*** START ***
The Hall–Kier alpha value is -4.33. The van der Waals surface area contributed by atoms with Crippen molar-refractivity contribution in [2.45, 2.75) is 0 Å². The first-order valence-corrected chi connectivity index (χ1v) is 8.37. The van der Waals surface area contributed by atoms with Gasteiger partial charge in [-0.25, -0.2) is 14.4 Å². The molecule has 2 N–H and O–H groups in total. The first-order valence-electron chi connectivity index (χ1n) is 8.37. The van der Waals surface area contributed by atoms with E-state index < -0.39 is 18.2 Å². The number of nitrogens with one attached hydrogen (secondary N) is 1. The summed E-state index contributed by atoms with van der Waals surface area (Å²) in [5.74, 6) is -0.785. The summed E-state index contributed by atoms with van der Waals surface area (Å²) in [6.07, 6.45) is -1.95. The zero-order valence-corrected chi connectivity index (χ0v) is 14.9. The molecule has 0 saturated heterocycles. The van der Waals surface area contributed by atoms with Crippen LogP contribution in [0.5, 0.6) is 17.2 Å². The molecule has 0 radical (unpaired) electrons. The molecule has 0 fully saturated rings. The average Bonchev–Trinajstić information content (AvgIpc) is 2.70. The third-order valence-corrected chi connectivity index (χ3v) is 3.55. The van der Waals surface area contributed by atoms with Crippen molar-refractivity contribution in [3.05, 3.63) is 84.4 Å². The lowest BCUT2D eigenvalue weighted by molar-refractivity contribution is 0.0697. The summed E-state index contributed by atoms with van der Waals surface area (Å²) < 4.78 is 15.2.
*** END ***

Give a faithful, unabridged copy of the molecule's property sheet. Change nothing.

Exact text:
The Hall–Kier alpha value is -4.33. The van der Waals surface area contributed by atoms with Crippen molar-refractivity contribution in [2.45, 2.75) is 0 Å². The first-order valence-corrected chi connectivity index (χ1v) is 8.37. The van der Waals surface area contributed by atoms with Gasteiger partial charge in [-0.25, -0.2) is 14.4 Å². The molecule has 2 N–H and O–H groups in total. The first-order valence-electron chi connectivity index (χ1n) is 8.37. The van der Waals surface area contributed by atoms with E-state index < -0.39 is 18.2 Å². The number of nitrogens with one attached hydrogen (secondary N) is 1. The summed E-state index contributed by atoms with van der Waals surface area (Å²) in [5.74, 6) is -0.785. The summed E-state index contributed by atoms with van der Waals surface area (Å²) in [6.07, 6.45) is -1.95. The zero-order valence-corrected chi connectivity index (χ0v) is 14.9. The molecule has 0 saturated heterocycles. The van der Waals surface area contributed by atoms with Crippen LogP contribution in [0.5, 0.6) is 17.2 Å². The molecule has 0 radical (unpaired) electrons. The molecule has 0 fully saturated rings. The average Bonchev–Trinajstić information content (AvgIpc) is 2.70. The third-order valence-corrected chi connectivity index (χ3v) is 3.55. The van der Waals surface area contributed by atoms with Crippen molar-refractivity contribution in [3.05, 3.63) is 84.4 Å². The lowest BCUT2D eigenvalue weighted by molar-refractivity contribution is 0.0697. The summed E-state index contributed by atoms with van der Waals surface area (Å²) < 4.78 is 15.2.